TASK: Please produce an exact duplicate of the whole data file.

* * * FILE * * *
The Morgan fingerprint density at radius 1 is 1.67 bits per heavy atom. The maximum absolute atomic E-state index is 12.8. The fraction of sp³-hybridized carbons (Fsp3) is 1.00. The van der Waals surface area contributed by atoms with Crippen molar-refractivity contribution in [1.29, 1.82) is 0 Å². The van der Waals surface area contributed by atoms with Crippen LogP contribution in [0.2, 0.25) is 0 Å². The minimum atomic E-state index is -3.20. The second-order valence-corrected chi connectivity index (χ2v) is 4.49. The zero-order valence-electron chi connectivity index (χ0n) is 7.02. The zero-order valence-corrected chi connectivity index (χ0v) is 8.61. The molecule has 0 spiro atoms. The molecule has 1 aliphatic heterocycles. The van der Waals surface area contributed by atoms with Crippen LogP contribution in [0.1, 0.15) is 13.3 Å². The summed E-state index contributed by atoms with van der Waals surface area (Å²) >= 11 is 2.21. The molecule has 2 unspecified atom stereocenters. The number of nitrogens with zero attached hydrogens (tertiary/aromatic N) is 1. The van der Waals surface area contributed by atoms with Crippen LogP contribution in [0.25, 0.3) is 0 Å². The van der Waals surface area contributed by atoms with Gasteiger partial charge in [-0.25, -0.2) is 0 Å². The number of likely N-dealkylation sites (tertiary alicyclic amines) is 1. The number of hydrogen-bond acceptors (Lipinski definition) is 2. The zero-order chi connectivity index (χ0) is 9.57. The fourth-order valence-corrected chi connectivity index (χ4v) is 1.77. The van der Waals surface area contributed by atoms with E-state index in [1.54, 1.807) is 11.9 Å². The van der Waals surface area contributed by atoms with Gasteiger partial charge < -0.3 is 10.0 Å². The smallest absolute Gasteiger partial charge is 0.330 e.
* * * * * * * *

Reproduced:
The Morgan fingerprint density at radius 1 is 1.67 bits per heavy atom. The maximum absolute atomic E-state index is 12.8. The fraction of sp³-hybridized carbons (Fsp3) is 1.00. The van der Waals surface area contributed by atoms with Crippen molar-refractivity contribution in [1.29, 1.82) is 0 Å². The van der Waals surface area contributed by atoms with Crippen LogP contribution in [0.2, 0.25) is 0 Å². The minimum atomic E-state index is -3.20. The second-order valence-corrected chi connectivity index (χ2v) is 4.49. The zero-order valence-electron chi connectivity index (χ0n) is 7.02. The zero-order valence-corrected chi connectivity index (χ0v) is 8.61. The molecule has 0 spiro atoms. The molecule has 1 aliphatic heterocycles. The van der Waals surface area contributed by atoms with Crippen LogP contribution in [0.1, 0.15) is 13.3 Å². The summed E-state index contributed by atoms with van der Waals surface area (Å²) >= 11 is 2.21. The molecule has 2 unspecified atom stereocenters. The number of nitrogens with zero attached hydrogens (tertiary/aromatic N) is 1. The van der Waals surface area contributed by atoms with Crippen LogP contribution in [0.25, 0.3) is 0 Å². The van der Waals surface area contributed by atoms with Gasteiger partial charge in [-0.25, -0.2) is 0 Å². The number of likely N-dealkylation sites (tertiary alicyclic amines) is 1. The number of hydrogen-bond acceptors (Lipinski definition) is 2. The zero-order chi connectivity index (χ0) is 9.57. The fourth-order valence-corrected chi connectivity index (χ4v) is 1.77. The van der Waals surface area contributed by atoms with E-state index in [1.54, 1.807) is 11.9 Å². The van der Waals surface area contributed by atoms with Gasteiger partial charge < -0.3 is 10.0 Å². The smallest absolute Gasteiger partial charge is 0.330 e.